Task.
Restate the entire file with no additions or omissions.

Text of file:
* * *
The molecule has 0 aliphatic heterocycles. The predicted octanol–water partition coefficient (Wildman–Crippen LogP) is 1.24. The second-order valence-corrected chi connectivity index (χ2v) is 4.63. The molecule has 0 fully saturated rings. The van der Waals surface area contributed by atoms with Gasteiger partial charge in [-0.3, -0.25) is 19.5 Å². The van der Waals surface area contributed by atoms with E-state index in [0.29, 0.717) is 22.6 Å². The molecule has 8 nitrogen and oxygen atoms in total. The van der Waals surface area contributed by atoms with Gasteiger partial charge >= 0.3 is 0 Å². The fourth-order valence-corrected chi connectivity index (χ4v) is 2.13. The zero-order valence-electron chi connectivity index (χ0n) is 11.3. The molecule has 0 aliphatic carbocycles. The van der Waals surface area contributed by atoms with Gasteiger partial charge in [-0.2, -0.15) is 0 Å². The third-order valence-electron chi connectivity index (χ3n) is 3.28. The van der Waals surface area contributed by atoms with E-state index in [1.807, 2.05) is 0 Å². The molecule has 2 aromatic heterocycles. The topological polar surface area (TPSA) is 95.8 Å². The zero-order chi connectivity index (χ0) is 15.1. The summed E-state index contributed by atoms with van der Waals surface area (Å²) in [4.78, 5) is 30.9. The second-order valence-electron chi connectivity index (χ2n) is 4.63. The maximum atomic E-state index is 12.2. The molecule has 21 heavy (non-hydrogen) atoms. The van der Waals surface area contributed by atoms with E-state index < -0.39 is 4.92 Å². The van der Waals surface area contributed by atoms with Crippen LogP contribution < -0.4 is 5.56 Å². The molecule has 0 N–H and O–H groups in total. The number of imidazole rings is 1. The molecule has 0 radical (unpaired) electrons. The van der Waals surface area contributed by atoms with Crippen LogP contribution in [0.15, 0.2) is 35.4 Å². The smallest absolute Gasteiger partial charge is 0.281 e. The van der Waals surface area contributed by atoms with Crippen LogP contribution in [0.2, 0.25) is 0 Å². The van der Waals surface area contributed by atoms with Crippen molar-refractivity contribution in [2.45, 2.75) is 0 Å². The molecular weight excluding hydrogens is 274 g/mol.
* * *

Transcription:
The molecule has 0 aliphatic heterocycles. The predicted octanol–water partition coefficient (Wildman–Crippen LogP) is 1.24. The second-order valence-corrected chi connectivity index (χ2v) is 4.63. The molecule has 0 fully saturated rings. The van der Waals surface area contributed by atoms with Gasteiger partial charge in [-0.3, -0.25) is 19.5 Å². The van der Waals surface area contributed by atoms with E-state index in [0.29, 0.717) is 22.6 Å². The molecule has 8 nitrogen and oxygen atoms in total. The van der Waals surface area contributed by atoms with Gasteiger partial charge >= 0.3 is 0 Å². The fourth-order valence-corrected chi connectivity index (χ4v) is 2.13. The zero-order valence-electron chi connectivity index (χ0n) is 11.3. The molecule has 0 aliphatic carbocycles. The van der Waals surface area contributed by atoms with Gasteiger partial charge in [-0.2, -0.15) is 0 Å². The third-order valence-electron chi connectivity index (χ3n) is 3.28. The van der Waals surface area contributed by atoms with E-state index in [1.807, 2.05) is 0 Å². The molecule has 2 aromatic heterocycles. The topological polar surface area (TPSA) is 95.8 Å². The zero-order chi connectivity index (χ0) is 15.1. The summed E-state index contributed by atoms with van der Waals surface area (Å²) in [4.78, 5) is 30.9. The second-order valence-electron chi connectivity index (χ2n) is 4.63. The maximum atomic E-state index is 12.2. The molecule has 21 heavy (non-hydrogen) atoms. The van der Waals surface area contributed by atoms with E-state index < -0.39 is 4.92 Å². The van der Waals surface area contributed by atoms with Crippen LogP contribution < -0.4 is 5.56 Å². The molecule has 0 N–H and O–H groups in total. The number of imidazole rings is 1. The molecule has 0 radical (unpaired) electrons. The van der Waals surface area contributed by atoms with Crippen LogP contribution in [0.15, 0.2) is 35.4 Å². The smallest absolute Gasteiger partial charge is 0.281 e. The van der Waals surface area contributed by atoms with Crippen LogP contribution in [0.2, 0.25) is 0 Å². The van der Waals surface area contributed by atoms with Crippen molar-refractivity contribution in [2.45, 2.75) is 0 Å². The molecular weight excluding hydrogens is 274 g/mol.